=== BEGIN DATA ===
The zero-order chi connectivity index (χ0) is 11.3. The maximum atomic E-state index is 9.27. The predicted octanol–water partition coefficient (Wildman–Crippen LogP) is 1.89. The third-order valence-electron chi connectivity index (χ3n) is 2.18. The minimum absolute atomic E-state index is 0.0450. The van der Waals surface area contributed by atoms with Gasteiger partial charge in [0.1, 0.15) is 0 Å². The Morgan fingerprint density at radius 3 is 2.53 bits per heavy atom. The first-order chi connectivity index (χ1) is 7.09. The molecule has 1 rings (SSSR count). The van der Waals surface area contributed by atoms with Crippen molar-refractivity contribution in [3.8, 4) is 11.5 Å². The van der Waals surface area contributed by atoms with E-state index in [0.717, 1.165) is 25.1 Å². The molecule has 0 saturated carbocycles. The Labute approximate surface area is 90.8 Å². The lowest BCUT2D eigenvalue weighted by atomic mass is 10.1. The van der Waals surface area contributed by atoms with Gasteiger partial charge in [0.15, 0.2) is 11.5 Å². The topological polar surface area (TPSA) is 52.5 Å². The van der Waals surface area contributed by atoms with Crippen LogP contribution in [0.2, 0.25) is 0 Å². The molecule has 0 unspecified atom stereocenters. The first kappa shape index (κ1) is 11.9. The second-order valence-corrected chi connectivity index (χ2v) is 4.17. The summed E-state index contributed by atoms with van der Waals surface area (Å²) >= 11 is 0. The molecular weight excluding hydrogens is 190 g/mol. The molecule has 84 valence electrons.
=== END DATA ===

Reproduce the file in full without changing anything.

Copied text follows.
The zero-order chi connectivity index (χ0) is 11.3. The maximum atomic E-state index is 9.27. The predicted octanol–water partition coefficient (Wildman–Crippen LogP) is 1.89. The third-order valence-electron chi connectivity index (χ3n) is 2.18. The minimum absolute atomic E-state index is 0.0450. The van der Waals surface area contributed by atoms with Gasteiger partial charge in [0.1, 0.15) is 0 Å². The Morgan fingerprint density at radius 3 is 2.53 bits per heavy atom. The first-order chi connectivity index (χ1) is 7.09. The molecule has 1 rings (SSSR count). The van der Waals surface area contributed by atoms with Crippen molar-refractivity contribution in [3.8, 4) is 11.5 Å². The van der Waals surface area contributed by atoms with E-state index in [0.717, 1.165) is 25.1 Å². The molecule has 0 saturated carbocycles. The Labute approximate surface area is 90.8 Å². The lowest BCUT2D eigenvalue weighted by atomic mass is 10.1. The van der Waals surface area contributed by atoms with Gasteiger partial charge in [0.15, 0.2) is 11.5 Å². The topological polar surface area (TPSA) is 52.5 Å². The van der Waals surface area contributed by atoms with Crippen LogP contribution in [0.2, 0.25) is 0 Å². The molecule has 0 unspecified atom stereocenters. The first kappa shape index (κ1) is 11.9. The second-order valence-corrected chi connectivity index (χ2v) is 4.17. The summed E-state index contributed by atoms with van der Waals surface area (Å²) >= 11 is 0. The molecular weight excluding hydrogens is 190 g/mol. The molecule has 84 valence electrons.